Long winter may affect Maine deer and moose, but bears don’t care

A one-antlered deer takes center stage among several others near Stratton in this January 2014 photo. A landowner regularly feeds the deer and people often stop by to take photos of the hungry herd.
Courtesy of Alyssa Urquhart
A one-antlered deer takes center stage among several others near Stratton in this January 2014 photo. A landowner regularly feeds the deer and people often stop by to take photos of the hungry herd.
Posted March 28, 2014, at 5:30 a.m.
A bull moose stands in an open area of Maine's Wildlife Management District 19. Lee Kantar, a wildlife biologist for the Maine Department of Inland Fisheries and Wildlife, performed a moose survey by helicopter Tuesday morning, Jan. 29, 2013.
Brian Feulner | BDN
A bull moose stands in an open area of Maine's Wildlife Management District 19. Lee Kantar, a wildlife biologist for the Maine Department of Inland Fisheries and Wildlife, performed a moose survey by helicopter Tuesday morning, Jan. 29, 2013. Buy Photo
After putting a new GPS collar on her and recording her health stats, Maine Department of Inland Fisheries and Wildlife biology technician Jake Feener puts a two-year-old female black bear back into her tree den in Unity on Feb. 22.
Linda Coan O'Kresik | BDN
After putting a new GPS collar on her and recording her health stats, Maine Department of Inland Fisheries and Wildlife biology technician Jake Feener puts a two-year-old female black bear back into her tree den in Unity on Feb. 22. Buy Photo

As the state’s winter-that-will-never end continues, many two-legged Mainers have had enough.

Some are booking trips south. Others are refusing to shovel their driveways again. And at least one bold Bangor pedestrian spotted last week decided he was going to wear shorts and a tank top no matter what Mother Nature dished out.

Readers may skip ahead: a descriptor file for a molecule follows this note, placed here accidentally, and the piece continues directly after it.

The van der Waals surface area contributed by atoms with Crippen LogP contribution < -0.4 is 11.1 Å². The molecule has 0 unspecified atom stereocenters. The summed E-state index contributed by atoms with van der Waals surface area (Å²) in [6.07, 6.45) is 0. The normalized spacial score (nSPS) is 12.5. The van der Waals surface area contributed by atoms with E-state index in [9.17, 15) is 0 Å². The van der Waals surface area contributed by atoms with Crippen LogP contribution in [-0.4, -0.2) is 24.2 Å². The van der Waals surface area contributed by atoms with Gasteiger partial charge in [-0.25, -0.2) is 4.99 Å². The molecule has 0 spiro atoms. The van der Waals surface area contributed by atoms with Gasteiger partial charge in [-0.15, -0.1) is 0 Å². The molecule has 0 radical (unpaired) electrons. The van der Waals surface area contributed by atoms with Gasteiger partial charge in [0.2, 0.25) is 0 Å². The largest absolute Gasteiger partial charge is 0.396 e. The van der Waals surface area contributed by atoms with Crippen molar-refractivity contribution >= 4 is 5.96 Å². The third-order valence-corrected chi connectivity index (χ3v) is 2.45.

But what about our four-legged Mainers? How are they faring as our snowpack lingers and temperatures remain below freezing.

The BDN reached out to three wildlife biologists from the Maine Department of Inland Fisheries and Wildlife to see how this winter may be affecting three iconic critters: Moose, deer and bears.

Moose: Good news, bad news

Lee Kantar, the DIF&W’s moose biologist, said the extended string of winter weather isn’t really his top concern. Instead, he’s focusing on what kind of winter weather the moose have had to endure.

“I’d say this is an unusual winter, and not necessarily because of the snow and the length of the winter, but because we had a very serious, significant crust that set up early on,” Kantar said. “It created a snow profile that was really problematic, and we saw that moose early in the winter were spending a lot of time in cover and not moving around as much as they normally would.”

Kantar said that the crusty snow would sometimes be able to support a moose’s weight. Other times, it wouldn’t. Consequently, the moose headed into thick cover and stayed there until food ran out.

Kantar said he has observed that behavior during his times in the woods, and he backs up the assertion by studying GPS and Google Earth images linked to 60 moose fitted with GPS collars earlier in the winter.

Kantar said adult moose probably fared fine, while calves struggled to survive.

“Not being full-grown, these, from a moose perspective, are small animals,” he said. “It’s been a very difficult winter for them because of the locomotion and energetic demands on them.”

There is a silver lining, however.